Economic Empowerment Impact Stories Malawi

Village Savings Provide Nutritional Lessons

Written by Paul Nkhata on Jul 10, 2019 12:08:00 PM


Witness was widowed some years ago. In her early 60’s, she had to endure the burden of taking care of 7 grandchildren because their parents (her two elderly children) trekked to South Africa in search of greener pastures. As such, she single-handedly took over the responsibility of looking after the grandchildren with little support from their biological parents in South Africa. Her adult children held only menial jobs and sending support back home is difficult due to legal constraints.

For years she struggled to take care of the children under her charge. “Providing food for all my grand-children was not an easy task. We used to eat one meal a day during lean periods, due to challenges of finding food for the family,” explained Witness. She could hardly produce enough food for the year. Sleeping on empty stomachs was part of life in their household. Children suffered adverse effects as they often went to school without food and at times, would find no food upon return. Life was painful. “I really struggled to provide for the family,” narrates Witness.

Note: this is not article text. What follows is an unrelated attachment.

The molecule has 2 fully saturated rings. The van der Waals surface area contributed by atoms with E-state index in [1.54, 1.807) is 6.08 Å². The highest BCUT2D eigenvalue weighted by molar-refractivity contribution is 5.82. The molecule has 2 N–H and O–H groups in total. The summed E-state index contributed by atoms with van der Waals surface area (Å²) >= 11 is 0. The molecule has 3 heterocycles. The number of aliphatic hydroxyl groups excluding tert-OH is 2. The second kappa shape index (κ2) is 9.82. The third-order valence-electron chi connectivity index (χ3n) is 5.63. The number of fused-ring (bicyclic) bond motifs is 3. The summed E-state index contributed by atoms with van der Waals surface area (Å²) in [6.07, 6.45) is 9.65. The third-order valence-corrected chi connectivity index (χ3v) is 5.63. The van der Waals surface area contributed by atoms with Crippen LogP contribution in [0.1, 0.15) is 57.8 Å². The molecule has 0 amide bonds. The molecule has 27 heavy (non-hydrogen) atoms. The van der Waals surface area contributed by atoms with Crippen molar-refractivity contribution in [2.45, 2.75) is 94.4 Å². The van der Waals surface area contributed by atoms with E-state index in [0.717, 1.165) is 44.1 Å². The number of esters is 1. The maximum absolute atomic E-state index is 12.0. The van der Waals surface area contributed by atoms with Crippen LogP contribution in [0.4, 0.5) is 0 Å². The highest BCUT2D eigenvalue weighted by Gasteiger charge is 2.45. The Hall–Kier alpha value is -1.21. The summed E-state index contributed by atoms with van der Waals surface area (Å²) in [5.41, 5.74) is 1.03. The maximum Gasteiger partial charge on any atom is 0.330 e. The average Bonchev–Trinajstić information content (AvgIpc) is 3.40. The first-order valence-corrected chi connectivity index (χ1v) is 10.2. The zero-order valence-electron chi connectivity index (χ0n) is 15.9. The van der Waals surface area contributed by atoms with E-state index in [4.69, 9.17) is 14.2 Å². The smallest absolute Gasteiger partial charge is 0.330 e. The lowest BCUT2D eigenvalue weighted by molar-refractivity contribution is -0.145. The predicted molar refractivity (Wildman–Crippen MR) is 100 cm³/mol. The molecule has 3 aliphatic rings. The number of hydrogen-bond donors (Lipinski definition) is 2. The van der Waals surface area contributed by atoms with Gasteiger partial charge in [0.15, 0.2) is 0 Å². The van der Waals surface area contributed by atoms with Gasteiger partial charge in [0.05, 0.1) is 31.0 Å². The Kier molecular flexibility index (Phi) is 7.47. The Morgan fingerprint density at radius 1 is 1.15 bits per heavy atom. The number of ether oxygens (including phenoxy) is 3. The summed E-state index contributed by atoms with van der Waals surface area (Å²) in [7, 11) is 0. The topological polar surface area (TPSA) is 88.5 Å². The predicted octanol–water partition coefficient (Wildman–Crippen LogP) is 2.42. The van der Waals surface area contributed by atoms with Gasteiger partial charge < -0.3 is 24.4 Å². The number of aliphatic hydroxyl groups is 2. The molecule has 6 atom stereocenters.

But the story for Witness has completely changed with the coming in of the THRIVE (Transforming House-hold Resilience in Vulnerable Environments) Project in the area. One segment for the THRIVE project is the promotion of village savings models for economic empowerment of vulnerable groups, especially women. Witness decided to join Chigwirizano Village savings group, comprised of 30 women. Through the group savings and loans, she is able to engage in various small-scale businesses. She now has money throughout the year. She is also able to buy farm supplies like fertilizer and seeds, to produce enough food for the family.

Witness displaying some of the food she prepares using locally available resources 

Witness is now a proud grandmother who can feed her family without any problem. Unique to their savings group, they also teach one another lessons on nutrition, with the aim of helping one another to use available food resources for improved nutrition. “One of my grandchildren is HIV+, but with good nutrition, his health is very well because I am able to properly utilize the locally available food, using the knowledge and skills we share on nutrition as a savings group,” said Witness. She is proud that she can now comfortably take care of her children through the gains she has achieved from the savings group. Their life as a family is changing for the better in many areas. She is now able to provide food and school supplies for the children. Witness says they now have meals three times a day, which was never the case before. “Life used to be difficult then, but now we are far better. I can proudly say, that through World Vision’s savings group model, my life and family have been changed,” explains the jovial Witness. “Thanks to World Vision for introducing such lessons in our community,” said Witness.​​​​